For example, there are classical professions such as doctors, lawyers or priests. They are still characterized by the way of life; they still have a monopoly on being engaged in some activity. A person on the street cannot offer his or her services as a medic or lawyer. In most countries, he or she will be punished. And very often, they gravitate towards endogamy. Not to mention the fact that, as a rule, they often have a hereditary prestige. These professional groups have the most prestige and respect in the eyes of the other members of the society. An even a more vivid example is the military. Blurred, not associated with a specific professional niche, but a distinct group in history – intelligentsia – is also a status group.
And finally, the last element of the three is the party. Generally speaking, this element has nothing to do with politics. Or, more correctly, it can be related to politics, but this connection is historically very conditional. If the class is built on the property ownership, and the status group is in a way of life (mostly the hereditary one), then the party is not based on anything other than a mere interest in helping others. So, they help you to appropriate public resources. A party is a grouping that is built around a specific interest in promoting the economic and political interests of its members.
Another great example is the party in medieval Genoa. City-states in medieval Italy were usually divided into a number of groups that competed among themselves for the power in the city and for all the profits that this power could bring. Initially, some of them had a political coloring. In very many cities, they were called the Guelphs and the Ghibellines. And if the Ghibellines were for the emperor, the Guelphs were for the popes and freedom of the city.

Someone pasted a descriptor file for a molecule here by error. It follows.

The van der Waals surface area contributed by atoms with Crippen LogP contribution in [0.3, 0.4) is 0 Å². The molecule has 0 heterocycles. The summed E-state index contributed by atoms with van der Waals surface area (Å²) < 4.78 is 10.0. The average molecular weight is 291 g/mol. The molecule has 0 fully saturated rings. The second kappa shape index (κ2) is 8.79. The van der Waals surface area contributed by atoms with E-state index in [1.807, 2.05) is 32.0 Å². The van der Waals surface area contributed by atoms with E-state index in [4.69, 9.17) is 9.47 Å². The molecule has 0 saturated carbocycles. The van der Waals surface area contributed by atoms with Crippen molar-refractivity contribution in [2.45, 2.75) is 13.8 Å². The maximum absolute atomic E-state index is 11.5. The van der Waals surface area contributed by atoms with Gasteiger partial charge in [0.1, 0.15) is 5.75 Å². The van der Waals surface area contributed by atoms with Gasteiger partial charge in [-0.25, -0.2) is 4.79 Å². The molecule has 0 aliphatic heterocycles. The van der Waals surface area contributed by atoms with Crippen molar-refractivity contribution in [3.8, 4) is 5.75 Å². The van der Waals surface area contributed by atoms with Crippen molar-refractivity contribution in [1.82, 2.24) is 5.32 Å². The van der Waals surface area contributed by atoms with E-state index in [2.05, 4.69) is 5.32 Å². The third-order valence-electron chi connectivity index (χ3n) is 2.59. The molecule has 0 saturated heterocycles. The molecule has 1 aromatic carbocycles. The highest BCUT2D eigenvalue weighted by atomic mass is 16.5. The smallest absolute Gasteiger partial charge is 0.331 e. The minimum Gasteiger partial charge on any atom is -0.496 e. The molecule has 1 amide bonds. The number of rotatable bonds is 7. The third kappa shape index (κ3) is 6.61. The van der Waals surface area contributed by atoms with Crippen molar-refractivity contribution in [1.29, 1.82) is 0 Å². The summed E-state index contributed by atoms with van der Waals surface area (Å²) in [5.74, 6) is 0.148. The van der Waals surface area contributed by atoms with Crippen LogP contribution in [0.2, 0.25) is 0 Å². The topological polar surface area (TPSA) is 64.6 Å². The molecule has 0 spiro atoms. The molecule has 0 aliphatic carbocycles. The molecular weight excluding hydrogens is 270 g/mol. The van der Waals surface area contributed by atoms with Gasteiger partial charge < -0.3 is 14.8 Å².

But the main struggle between them unfolded at the turn of the 13th-14th centuries: there had been no emperor in Italy by that time. That is, it was such a violent hereditary feud between the different groups that the winners, having expelled the weaker ones, appropriated everything that remained of the exiles. An example of Florence is very characteristic, where the Guelphs finally expelled the Ghibellines during Dante's life, then split into white and black Guelphs and fought anew.
In the history of Genoa, the willingness to split into the opposing clans or parties grew due to the wealth of the city: if Genoa became rich, and no external enemy approached it, a civil war would inevitably flare up, because taking away from others all that they had accumulated became a more attractive option. The risks are the same while robbing the rich or the poor, and the gain from robbing the rich is much greater. Eventually, this very dishonesty provoked outbreaks of the civil war.
There is an important question with different answers: Has Weber described all the ideal types or are there any other categories that can be added to this list? Since the types are quite flexible and mixed with each other in any society, if desired, you can find out some combinations of these three elements.
On the other hand, there are many cases in which it seems that there is some conventionality in the imposition of a scheme on historical reality. What if we imagine a society that considers itself a huge state, in which the social position is not a class or status position, but an approximate rank of posts? Will there be groups of people who appropriate, for example, some positions in the state apparatus for themselves (a frequent story in many countries)? This is definitely a question which we do not have a clear answer to yet.